And last (but certainly not least) a vehicle based upon such a "loosely coupled" set of sub-systems really is "flexible" from an engineering/maintenance standpoint (just as the GM marketing folks are saying). The reason is, with a "traditional" vehicle most of the sub-systems are interconnected, so you can't easily upgrade one without touching another. But when you have most of your sub-systems as independent "black boxes", you should be able to easily "mix and match" as you see fit. Got a better power source? Go ahead and swap it in, and other systems (such as the electrical engines driving the wheels) shouldn't care. Ditto for improvements to power storage (better batteries), etc. Want to supplement power with solar cells? Yep that should be easy too. The point is, when you can think of a system as being made up of "independent" plugged together "black boxes", you have a lot of flexibility to improve/replace the innards of those black boxes "one at a time" while still being sure the complete system will work. So it becomes much easier to make "incremental upgrades" to the vehicle, as you can get away with working on a single "black box" (for example, to be more "energy efficient") without worry if that will break some other parts of the system. IMHO this is a HUGE advantage for both vehicle engineers and DIY types (both of which can again start working on the individual pieces as opportunity comes alone, vs having to treat the whole system at once).

Silveredwings 01-07-2007 06:30 PM

Quote:

Originally Posted by DracoFelis
As others have asked, when will they build it, how much will it cost, and will it really be as "efficient" as the current "concept car"?

I've lost count how many times I've been suckered into believing GM was finally going to come out with a great product. So far, I have always ended up feeling foolish when I realized it was just their marketeers putting lipstick on the pig again. :(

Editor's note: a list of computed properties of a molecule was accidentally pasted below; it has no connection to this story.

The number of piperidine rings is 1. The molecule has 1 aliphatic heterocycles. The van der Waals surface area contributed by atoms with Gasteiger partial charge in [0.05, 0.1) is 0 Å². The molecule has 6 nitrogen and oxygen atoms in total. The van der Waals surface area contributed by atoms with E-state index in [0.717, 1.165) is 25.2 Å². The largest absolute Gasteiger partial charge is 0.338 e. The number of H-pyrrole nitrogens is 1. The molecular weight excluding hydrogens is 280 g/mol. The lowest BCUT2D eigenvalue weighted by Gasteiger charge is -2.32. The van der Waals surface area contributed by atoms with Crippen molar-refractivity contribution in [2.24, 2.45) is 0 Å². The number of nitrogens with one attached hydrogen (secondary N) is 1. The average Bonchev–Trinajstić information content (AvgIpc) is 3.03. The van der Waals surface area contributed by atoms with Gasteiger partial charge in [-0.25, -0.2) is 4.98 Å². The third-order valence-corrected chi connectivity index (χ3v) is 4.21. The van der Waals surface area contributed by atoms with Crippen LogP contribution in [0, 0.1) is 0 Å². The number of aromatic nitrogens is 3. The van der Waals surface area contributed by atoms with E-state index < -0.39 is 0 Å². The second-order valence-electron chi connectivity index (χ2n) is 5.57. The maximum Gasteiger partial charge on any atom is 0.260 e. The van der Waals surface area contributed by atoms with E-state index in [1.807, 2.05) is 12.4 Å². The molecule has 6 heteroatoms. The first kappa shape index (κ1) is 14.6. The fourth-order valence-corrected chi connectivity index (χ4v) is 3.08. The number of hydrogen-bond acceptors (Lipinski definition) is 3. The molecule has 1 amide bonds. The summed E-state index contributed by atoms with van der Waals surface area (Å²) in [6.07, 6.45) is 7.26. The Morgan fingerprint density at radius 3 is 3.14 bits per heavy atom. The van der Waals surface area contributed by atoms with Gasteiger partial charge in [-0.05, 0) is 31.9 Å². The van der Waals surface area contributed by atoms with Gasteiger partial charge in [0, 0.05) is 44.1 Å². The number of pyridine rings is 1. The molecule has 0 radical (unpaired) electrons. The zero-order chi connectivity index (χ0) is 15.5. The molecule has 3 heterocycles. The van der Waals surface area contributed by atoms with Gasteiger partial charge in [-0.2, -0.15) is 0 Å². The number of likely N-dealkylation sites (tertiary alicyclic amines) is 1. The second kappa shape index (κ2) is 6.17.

Silveredwings 01-07-2007 07:28 PM

Green Car Congress has a few more details today.

The Toecutter 01-08-2007 01:10 AM

Quote:

Of course, the achilles heel of the concept is the L-ion pack. Issues of cost and durability of nanotech versions needed to make this a feasible battery remain to be settled.
According to Argonne National Laboratory, in automotive volume, Li Ion battery packs would drop to ~$250/kWh. With mass production, that achilles heel wouldn't exist any longer. This is for 18650s though, which would last about 500 cycles to 100% discharge. With 40 miles all-electric range, life would be an issue for a plug-in hybrid(while a pure EV like the Tesla, pack life > 100,000 miles). The nanobatteries could change this, but as far as I'm concerned, they'ere vaporware until we can see third party testing of an actual product.

Without Altair Nanotechnologies sort of cycle life figures, Li Ion wouldn't be very suitable for a PHEV with low all-electric range. 40 miles range * 500 cycles to 100% = 20,000 miles life. You'd really need 150+ miles range for reasonable battery life to be had on today's 18650s; with range like that, your average discharge would be lower and thus higher cycle life.

The life expectancy issue is probably why Toyota is still using NiMH for its hybrids. Li Ion is currently best suited for long range pure EVs or PHEVs with a long all-electric range.

MetroMPG 01-08-2007 05:33 AM

A former GM exec essentially labels the Volt a PR greenwashing exercise:

Quote:

Walter McManus, a former GM executive who is now director of automotive analysis at the University of Michigan, expressed his scepticism that the Volt would ever get to market, and said there were quicker ways for the US car industry to reduce the environmental impact of their products.Raising an eyebrow at what he called "the magic E-Flex", Dr McManus said: "The battery technology that they are depending on is not available yet and just pouring money into it is not going to make it happen. They need to take fuel efficiency more seriously. - source
GM has a poll on their site. 2 questions: would you want them to produce it? Would you buy one?

http://www.gm.com/company/gm_exp_liv...?navID=3.0.1.1
(Opens a Flash widget, the vote link is in top left - "Vote for Volt".)

JanGeo 01-08-2007 05:53 AM

You guys realize that if the tires are 20" tall then the roof is only about 30 inches making it about the height of a Vette - that really cuts down the aero drag frontal area. There are generators out there that are in the 90% efficiency and the battery voltage would be in the 250 - 280 volt range as that is a limit of the electronics that control the power. Using lower voltage would not make sense. Running a turbo is required because you can't naturally asperate 71hp of power burning gas through a 1 liter engine at 1800rpm - there would not be enough air flowing through it - and keeping the RPM low makes it more efficient for sure. Wish we have more definative results on the speed disk hubcaps to conclude on the mag wheels though. Funny thing is I got 50.4mpg yesterday driving back 35 miles from getting gas in my xB.